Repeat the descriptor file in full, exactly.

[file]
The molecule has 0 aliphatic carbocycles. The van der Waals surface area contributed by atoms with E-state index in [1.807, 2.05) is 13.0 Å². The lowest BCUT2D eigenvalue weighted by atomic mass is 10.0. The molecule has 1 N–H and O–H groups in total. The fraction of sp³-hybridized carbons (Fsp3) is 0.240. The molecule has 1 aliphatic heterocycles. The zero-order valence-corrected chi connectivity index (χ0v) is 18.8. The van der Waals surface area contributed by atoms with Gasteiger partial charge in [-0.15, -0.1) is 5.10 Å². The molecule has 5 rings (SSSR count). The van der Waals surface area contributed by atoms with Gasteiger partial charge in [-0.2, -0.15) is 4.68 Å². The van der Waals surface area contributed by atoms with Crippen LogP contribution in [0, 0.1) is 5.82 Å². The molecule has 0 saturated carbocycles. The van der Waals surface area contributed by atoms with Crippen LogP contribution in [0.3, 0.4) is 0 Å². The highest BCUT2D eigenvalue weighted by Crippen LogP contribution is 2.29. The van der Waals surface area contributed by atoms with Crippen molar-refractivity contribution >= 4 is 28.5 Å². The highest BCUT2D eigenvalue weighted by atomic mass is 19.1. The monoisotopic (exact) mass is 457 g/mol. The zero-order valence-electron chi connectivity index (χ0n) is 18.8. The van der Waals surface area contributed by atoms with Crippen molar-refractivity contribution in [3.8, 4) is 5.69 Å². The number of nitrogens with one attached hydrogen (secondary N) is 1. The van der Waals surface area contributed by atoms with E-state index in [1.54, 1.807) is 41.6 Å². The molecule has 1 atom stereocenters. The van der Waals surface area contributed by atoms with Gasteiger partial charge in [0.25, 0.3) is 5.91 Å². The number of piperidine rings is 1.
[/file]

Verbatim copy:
The molecule has 0 aliphatic carbocycles. The van der Waals surface area contributed by atoms with E-state index in [1.807, 2.05) is 13.0 Å². The lowest BCUT2D eigenvalue weighted by atomic mass is 10.0. The molecule has 1 N–H and O–H groups in total. The fraction of sp³-hybridized carbons (Fsp3) is 0.240. The molecule has 1 aliphatic heterocycles. The zero-order valence-corrected chi connectivity index (χ0v) is 18.8. The van der Waals surface area contributed by atoms with Gasteiger partial charge in [-0.15, -0.1) is 5.10 Å². The molecule has 5 rings (SSSR count). The van der Waals surface area contributed by atoms with Gasteiger partial charge in [-0.2, -0.15) is 4.68 Å². The van der Waals surface area contributed by atoms with Crippen LogP contribution in [0, 0.1) is 5.82 Å². The molecule has 0 saturated carbocycles. The van der Waals surface area contributed by atoms with Crippen LogP contribution in [0.3, 0.4) is 0 Å². The highest BCUT2D eigenvalue weighted by Crippen LogP contribution is 2.29. The van der Waals surface area contributed by atoms with Crippen molar-refractivity contribution >= 4 is 28.5 Å². The highest BCUT2D eigenvalue weighted by atomic mass is 19.1. The monoisotopic (exact) mass is 457 g/mol. The zero-order valence-electron chi connectivity index (χ0n) is 18.8. The van der Waals surface area contributed by atoms with Crippen molar-refractivity contribution in [3.8, 4) is 5.69 Å². The number of nitrogens with one attached hydrogen (secondary N) is 1. The van der Waals surface area contributed by atoms with E-state index in [1.54, 1.807) is 41.6 Å². The molecule has 1 atom stereocenters. The van der Waals surface area contributed by atoms with Gasteiger partial charge in [0.25, 0.3) is 5.91 Å². The number of piperidine rings is 1.